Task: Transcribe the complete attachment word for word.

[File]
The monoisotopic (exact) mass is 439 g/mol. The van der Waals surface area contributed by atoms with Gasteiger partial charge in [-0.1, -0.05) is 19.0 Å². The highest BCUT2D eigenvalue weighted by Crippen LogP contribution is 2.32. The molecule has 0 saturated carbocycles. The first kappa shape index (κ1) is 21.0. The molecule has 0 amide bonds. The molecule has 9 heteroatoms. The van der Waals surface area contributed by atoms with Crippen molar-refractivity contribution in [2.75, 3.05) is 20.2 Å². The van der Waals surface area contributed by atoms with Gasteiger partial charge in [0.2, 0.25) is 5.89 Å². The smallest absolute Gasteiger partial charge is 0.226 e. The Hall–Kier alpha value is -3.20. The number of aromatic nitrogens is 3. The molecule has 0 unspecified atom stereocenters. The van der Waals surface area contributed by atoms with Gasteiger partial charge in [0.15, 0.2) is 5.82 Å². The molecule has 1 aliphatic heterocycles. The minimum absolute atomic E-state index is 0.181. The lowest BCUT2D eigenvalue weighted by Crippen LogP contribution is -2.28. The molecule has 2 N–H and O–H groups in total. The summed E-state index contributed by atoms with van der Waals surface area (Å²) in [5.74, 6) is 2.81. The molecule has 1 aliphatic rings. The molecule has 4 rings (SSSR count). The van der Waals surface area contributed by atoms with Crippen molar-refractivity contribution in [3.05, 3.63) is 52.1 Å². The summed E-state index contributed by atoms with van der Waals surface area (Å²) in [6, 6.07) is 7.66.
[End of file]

The monoisotopic (exact) mass is 439 g/mol. The van der Waals surface area contributed by atoms with Gasteiger partial charge in [-0.1, -0.05) is 19.0 Å². The highest BCUT2D eigenvalue weighted by Crippen LogP contribution is 2.32. The molecule has 0 saturated carbocycles. The first kappa shape index (κ1) is 21.0. The molecule has 0 amide bonds. The molecule has 9 heteroatoms. The van der Waals surface area contributed by atoms with Crippen molar-refractivity contribution in [2.75, 3.05) is 20.2 Å². The van der Waals surface area contributed by atoms with Gasteiger partial charge in [0.2, 0.25) is 5.89 Å². The smallest absolute Gasteiger partial charge is 0.226 e. The Hall–Kier alpha value is -3.20. The number of aromatic nitrogens is 3. The molecule has 0 unspecified atom stereocenters. The van der Waals surface area contributed by atoms with Gasteiger partial charge in [0.15, 0.2) is 5.82 Å². The molecule has 1 aliphatic heterocycles. The minimum absolute atomic E-state index is 0.181. The lowest BCUT2D eigenvalue weighted by Crippen LogP contribution is -2.28. The molecule has 2 N–H and O–H groups in total. The summed E-state index contributed by atoms with van der Waals surface area (Å²) in [5.74, 6) is 2.81. The molecule has 1 aliphatic rings. The molecule has 4 rings (SSSR count). The van der Waals surface area contributed by atoms with Crippen molar-refractivity contribution in [3.05, 3.63) is 52.1 Å². The summed E-state index contributed by atoms with van der Waals surface area (Å²) in [6, 6.07) is 7.66.